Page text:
Saturday, 1 October 2011

Colour for print

The practical use for colour in print.

Print (CMYK) produces a subtractive colour and screen (RGB) produce a additive colour.

The colour gamut.

Converting from RGB to CMYK can be tricky and produce undesired results.


Stands for "Cyan Magenta Yellow Black." These are the four basic colours used for printing colour images. Unlike RGB (red, green, blue), which is used for creating images on your computer screen, CMYK colours are "subtractive." This means the colours get darker as you blend them together. Since RGB colours are used for light, not pigments, the colours grow brighter as you blend them or increase their intensity.

(red/green/blue – screen based) Additive.

Spot Colour
Print technicians around the world use the term spot colour to mean any colour generated by a non-standard offset ink; such as metallic, fluorescent, spot varnish, or custom hand-mixed inks. (as opposed to obtaining a colour by via mix of CMYK).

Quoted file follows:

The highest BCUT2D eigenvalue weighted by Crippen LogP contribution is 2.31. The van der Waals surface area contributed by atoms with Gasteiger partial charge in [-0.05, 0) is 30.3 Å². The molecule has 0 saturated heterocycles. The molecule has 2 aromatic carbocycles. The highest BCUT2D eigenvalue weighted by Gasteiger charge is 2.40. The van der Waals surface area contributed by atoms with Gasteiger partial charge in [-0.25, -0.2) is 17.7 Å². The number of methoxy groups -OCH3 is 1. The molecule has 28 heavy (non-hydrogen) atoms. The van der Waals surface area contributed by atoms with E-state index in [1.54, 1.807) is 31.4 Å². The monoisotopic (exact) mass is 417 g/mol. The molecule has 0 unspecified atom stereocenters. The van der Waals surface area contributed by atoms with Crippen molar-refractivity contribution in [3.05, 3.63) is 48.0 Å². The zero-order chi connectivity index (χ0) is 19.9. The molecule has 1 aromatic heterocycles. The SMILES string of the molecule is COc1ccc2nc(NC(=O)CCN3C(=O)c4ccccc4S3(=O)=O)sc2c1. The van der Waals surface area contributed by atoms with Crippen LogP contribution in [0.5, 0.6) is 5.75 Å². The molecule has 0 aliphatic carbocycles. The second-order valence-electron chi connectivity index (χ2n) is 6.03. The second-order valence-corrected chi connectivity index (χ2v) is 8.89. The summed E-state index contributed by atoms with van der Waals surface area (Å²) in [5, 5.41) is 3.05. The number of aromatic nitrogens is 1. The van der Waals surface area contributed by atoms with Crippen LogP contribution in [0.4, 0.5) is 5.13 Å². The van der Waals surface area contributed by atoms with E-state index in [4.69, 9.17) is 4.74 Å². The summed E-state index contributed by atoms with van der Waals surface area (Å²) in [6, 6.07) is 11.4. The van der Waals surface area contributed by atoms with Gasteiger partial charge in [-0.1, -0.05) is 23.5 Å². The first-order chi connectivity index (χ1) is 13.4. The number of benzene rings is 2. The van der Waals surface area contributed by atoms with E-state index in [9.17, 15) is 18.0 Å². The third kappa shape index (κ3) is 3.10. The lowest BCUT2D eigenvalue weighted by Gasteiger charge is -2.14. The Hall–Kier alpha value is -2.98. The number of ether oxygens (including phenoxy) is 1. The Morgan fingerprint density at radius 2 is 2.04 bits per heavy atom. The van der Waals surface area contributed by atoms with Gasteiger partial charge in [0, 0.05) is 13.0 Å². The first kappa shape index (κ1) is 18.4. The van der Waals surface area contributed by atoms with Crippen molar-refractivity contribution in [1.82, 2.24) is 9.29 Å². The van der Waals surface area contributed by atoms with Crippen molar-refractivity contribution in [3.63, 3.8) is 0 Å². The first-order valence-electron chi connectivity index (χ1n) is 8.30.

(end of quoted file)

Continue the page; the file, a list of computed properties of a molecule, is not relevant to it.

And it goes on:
One colour black and all the shades of grey through to white (black and white photography is grey scale).

(when a continuous tone image is printed in 2 or more spot colours – this term is also generally used when describing tri and quadtones.

Monochromatic colours are all the colours of a single hue derived from one colour and extended using the shades,tones and tints of that colour.

This is a mechanical process (as opposed to chemical) for converting tonal values into a series of dots that although solid dots, when printed give the impression of continuous tone.

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